Modelling the Magdalena team track on the LCN RR

I asked my friend B. Smith to share some teamtrack operations on his LCN RR set in the West in in 1990–

The team track photos below are taken in the town of Magdalena, population of about 45,000.  Industries served by rail located in Magdalena include the Coop Elevator, feed mill, beer distributor, wholesale food warehouse, newspaper printing company,  bakery, specialty cotton finishing plant, scrap aluminum bailing operation, and a team track.

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The team track is regularly used by the local building supply for inbound shipments of lumber, brick, and bagged cement.  Other occasional shipments include asphalt for the highway department and parking lot paving, pipe for the expansion of the city water and sewer systems, farm combines and heavy construction equipment, rebar, and poles and wire for the electric power company.

Pipe is a frequent inbound.

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All shipments are pretty much inbound loads, I can’t remember an outbound load from the team track.  When a box car is spotted, if you aren’t there to see it unloaded you usually can’t tell what it carried.

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Some loads are more obvious.

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The highway department frequently receives material.
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Gons loaded with asphalt.  They are not on the team track yet where they will be unloaded.  Three gons loaded with asphalt were spotted near the ATSF station in Alpine, TX in the late 70’s/early 80’s.  That was about the only time I ever saw rail cars spotted for unloading by the ATSF station in Alpine.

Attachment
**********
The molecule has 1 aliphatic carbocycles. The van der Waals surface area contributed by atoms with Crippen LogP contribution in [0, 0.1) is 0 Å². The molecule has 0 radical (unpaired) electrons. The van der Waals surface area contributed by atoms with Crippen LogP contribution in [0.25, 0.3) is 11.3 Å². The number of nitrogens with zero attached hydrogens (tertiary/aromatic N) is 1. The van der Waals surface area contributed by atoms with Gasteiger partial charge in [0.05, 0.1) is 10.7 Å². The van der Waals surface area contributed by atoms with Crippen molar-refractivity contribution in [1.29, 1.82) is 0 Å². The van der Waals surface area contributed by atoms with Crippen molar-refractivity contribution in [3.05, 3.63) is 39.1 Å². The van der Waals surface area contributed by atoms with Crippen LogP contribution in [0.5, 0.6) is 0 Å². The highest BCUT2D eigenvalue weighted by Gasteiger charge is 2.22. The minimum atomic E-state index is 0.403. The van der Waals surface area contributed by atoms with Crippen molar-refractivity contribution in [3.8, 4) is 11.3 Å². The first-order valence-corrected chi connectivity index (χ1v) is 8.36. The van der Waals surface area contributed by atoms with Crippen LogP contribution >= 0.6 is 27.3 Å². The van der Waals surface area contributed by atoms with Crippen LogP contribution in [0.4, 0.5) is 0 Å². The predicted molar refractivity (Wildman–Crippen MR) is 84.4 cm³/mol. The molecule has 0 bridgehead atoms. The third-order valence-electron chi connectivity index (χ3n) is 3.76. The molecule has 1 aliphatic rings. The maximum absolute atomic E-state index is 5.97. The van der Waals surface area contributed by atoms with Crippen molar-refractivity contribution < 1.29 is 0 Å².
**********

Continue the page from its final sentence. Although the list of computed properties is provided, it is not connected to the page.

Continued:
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As you can see, that short 2-3 feet of track has offered the LCN RR a lot of interesting and diverse operations.

Rail Memories, Part IV

Adjacent cars.--©Photo by C.E. Hunt

Mykawa Yard team track, July 1978. —©photo by C. E. Hunt

The last few posts, I shared some vignettes or scenes that evoke special memories that I may seek to at least partially evoke through modelling in the future (somehow).  This post will conclude this series and touch on teams tracks and diversity of road names.

Team tracks

I really like team tracks.  Team tracks are typically small railroad sidings intended for the use of area customers to personally load and unload products and merchandise, usually in smaller quantities.  I love the way almost any kind of car can show up.  They are great for model railroads because they don’t need a lot of space and you can spot a wide variety of cars and road names there.  No building is necessary.  Just a flat spot where customers can load or unload freight cars.

There were a number of team tracks around where I grew up in Houston.  The two I kept the closest tabs on were near the corner of Griggs and Telephone Roads and at the Mykawa Yard not far away.

Griggs Road team track

Modern day remnants of the Griggs Road team track on the old SP in Houston. Green dots show the track I saw being used often as a kid.

Modern day remnants of the Griggs Road team track on the old SP in Houston. Green dots show the track I saw being used often as a kid.

I saw a wide variety of boxcars and gondolas (gravel) being unloaded over the years growing up.  Not once did it dawn on me to record it with my camera.  It’d be there forever, right?  Even though it was on the SP, I vividly recall a very old mineral red UP gondola (complete with a “Be Specific Ship, Union Pacific” logo in yellow.) being loaded there with old tires one afternoon.

Mykawa Yard team track

KCS boxcar on team at Mykawa Yard Nov 1978–©photo by C. E. Hunt